I’ve always been a huge Survivor fan. Though my fanfare has waned in recent years, the grandfatherly reality show remains compelling to me.
This current season has pitted a tribe of “white collar” people against a tribe of “blue collars” against a tribe of so-called “no collars.” We can all envision the suited white collar person indoors and the grimy blue collar person sweating outside.
But what of the no collars? In Survivor terms, these people are the crazies. The ones with rogue tattoos and piercings, airy dispositions, and eclectic occupations like “coconut vendor.” The no collars do life differently from most, and they’re totally cool with that.
Amid the aftermath of a nine-month road trip, I’ve thought a lot about which tribe I’d classify myself under. While I don’t anticipate donning a literal feather in my cap anytime soon, I’ve realized which collar — or lack thereof — I wear in this world beyond Survivor.
Graduating as my high school valedictorian and exiting college with cum laude honors, you’d probably have thought me more the white collar type. Someone with a predictably scholarly course charted with advanced degrees and a six-figure salary.
But I never went to grad school. Have never once been tempted by the notion. Rather than acquire my teaching certificate, I started tutoring part-time in dozens of locations.
I suppose a more stable, “real” job could have been nice, but I liked the flexibility tutoring gave me with regard to my writing. It was an unconventional, “no collar” way of supporting myself while also fueling my passion. It worked for four years in southern California.
But then a little road trip happened and took unconventional and no collar to another level. I’ve had a few weeks to settle into my new home of Charlotte, and yet I’m finding it ironic how unsettling settling can be.
After nine long months on the road, you’d think I’d be relieved for a bedroom with four walls and a walk-in closet and even a sliding glass door that leads to a backyard with a fire pit and a treehouse. A place and a space to finally call my own.
At times, yes, I’m relieved to park my car, get out, and plop somewhere beyond the doors of my dear sweet Mitsy. But many more times, I’m shaken by this new normalcy.
Everyday now feels like a betrayal of my former self, my true self, that free no collar life that breathed without restraint on the open road.
I’ve been trying to get more accustomed with Charlotte these last three weeks. I’m recognizing street names and coffee shops and Bojangles Coliseums. I’ve started tutoring again. I’m gradually meeting people at my church and making my face a more familiar one.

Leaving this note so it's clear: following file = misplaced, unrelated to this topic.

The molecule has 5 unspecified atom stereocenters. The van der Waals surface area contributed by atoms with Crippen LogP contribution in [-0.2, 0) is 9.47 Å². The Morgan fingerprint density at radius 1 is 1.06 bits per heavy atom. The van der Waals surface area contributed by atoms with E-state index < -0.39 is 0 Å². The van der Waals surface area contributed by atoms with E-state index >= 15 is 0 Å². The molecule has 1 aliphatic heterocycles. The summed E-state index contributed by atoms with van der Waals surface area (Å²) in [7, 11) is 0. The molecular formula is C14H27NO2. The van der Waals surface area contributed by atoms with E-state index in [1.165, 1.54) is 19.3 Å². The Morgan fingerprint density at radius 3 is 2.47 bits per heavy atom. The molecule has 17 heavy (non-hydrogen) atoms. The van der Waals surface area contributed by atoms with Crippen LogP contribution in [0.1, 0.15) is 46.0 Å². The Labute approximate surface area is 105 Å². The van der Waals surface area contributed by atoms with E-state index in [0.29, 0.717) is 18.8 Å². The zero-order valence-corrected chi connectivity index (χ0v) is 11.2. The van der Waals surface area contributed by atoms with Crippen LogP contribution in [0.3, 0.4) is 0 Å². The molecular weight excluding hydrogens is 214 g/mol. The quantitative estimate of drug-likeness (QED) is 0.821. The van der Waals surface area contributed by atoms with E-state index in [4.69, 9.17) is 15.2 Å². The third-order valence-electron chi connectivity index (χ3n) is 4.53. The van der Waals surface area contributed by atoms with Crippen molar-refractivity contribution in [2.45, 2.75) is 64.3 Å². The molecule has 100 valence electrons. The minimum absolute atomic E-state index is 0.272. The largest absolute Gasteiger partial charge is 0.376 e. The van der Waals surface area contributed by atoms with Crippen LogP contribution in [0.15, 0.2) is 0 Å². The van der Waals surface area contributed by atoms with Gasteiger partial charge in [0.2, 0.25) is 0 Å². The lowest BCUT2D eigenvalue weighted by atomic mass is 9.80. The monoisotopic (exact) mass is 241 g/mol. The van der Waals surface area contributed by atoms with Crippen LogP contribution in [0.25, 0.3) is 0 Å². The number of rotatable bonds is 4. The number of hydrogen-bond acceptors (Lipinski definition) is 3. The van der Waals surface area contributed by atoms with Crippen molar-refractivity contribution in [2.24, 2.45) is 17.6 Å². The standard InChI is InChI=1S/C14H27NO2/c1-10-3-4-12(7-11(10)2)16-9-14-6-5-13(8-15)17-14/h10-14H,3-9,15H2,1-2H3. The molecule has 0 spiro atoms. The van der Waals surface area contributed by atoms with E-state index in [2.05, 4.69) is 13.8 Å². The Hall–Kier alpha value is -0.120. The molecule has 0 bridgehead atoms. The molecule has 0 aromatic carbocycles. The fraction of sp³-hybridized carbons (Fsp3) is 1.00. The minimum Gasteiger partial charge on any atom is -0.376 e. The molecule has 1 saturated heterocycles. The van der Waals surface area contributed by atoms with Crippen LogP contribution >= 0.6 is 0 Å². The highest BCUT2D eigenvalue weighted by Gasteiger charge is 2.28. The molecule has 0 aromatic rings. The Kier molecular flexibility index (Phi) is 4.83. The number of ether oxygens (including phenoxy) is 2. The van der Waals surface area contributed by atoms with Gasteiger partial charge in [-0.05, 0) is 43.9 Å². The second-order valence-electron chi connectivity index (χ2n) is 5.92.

Progress is being made in Charlotte. It is slow progress, but jagged pieces are sliding into place.
I see the pieces. I affirm the pieces.
I just wonder about all these interlocking and disconnected pieces. It sounds weird, but this newfound progress feels awfully like the old way of doing things.
And the old way of doing things is kinda what prompted my cross-continent road trip in the first place.
You find a place to live, you land some work, you pay the bills, you attend a church, you invest in a small group, you build up some savings and relationships, you lose some savings and relationships, and you grow tired by a lifestyle ruled by collars and normalcy while staring out your window wondering what else is out there.
Or at least that’s what my no collar self does.
I’m not saying I’m necessarily doomed in Charlotte. I don’t want to be a self-fulfilling prophecy. I want to give Charlotte a fair shot.
But I think I’m struggling because I’ve yet to figure out how to reconcile this new no collar man I became on the road with my old no collar way of doing things: the job-working, the relationship-building, the purpose-finding.
I’d like to think I’m in as good a place as any to work through this complicating transition. I’ve often second-guessed my decision of Charlotte, but I always return to the realization that I’d be wrestling with these same restless feelings anywhere else I might have moved and called home.
“The journey is my home,” said a writer named Muriel Rukeyser.
I think she might have been a no collar person, too. My heart echoes with her quote; it’s such a four-dimensional lens for looking at life and home. Home that goes beyond four walls, a sliding glass door, and one mere city when a whole continent has called your name.
I have no idea what my new no collar life will look like in an old no collar setup. But I’m doing what I must do right now. I’m writing and tutoring and exploring this expansive, quaint Queen City.
It all feels like a quick fix right now. But I’m still trying to bask in the no collar life. And I’m taking lots and lots of notes.
What type of collar are you? Why do you think so?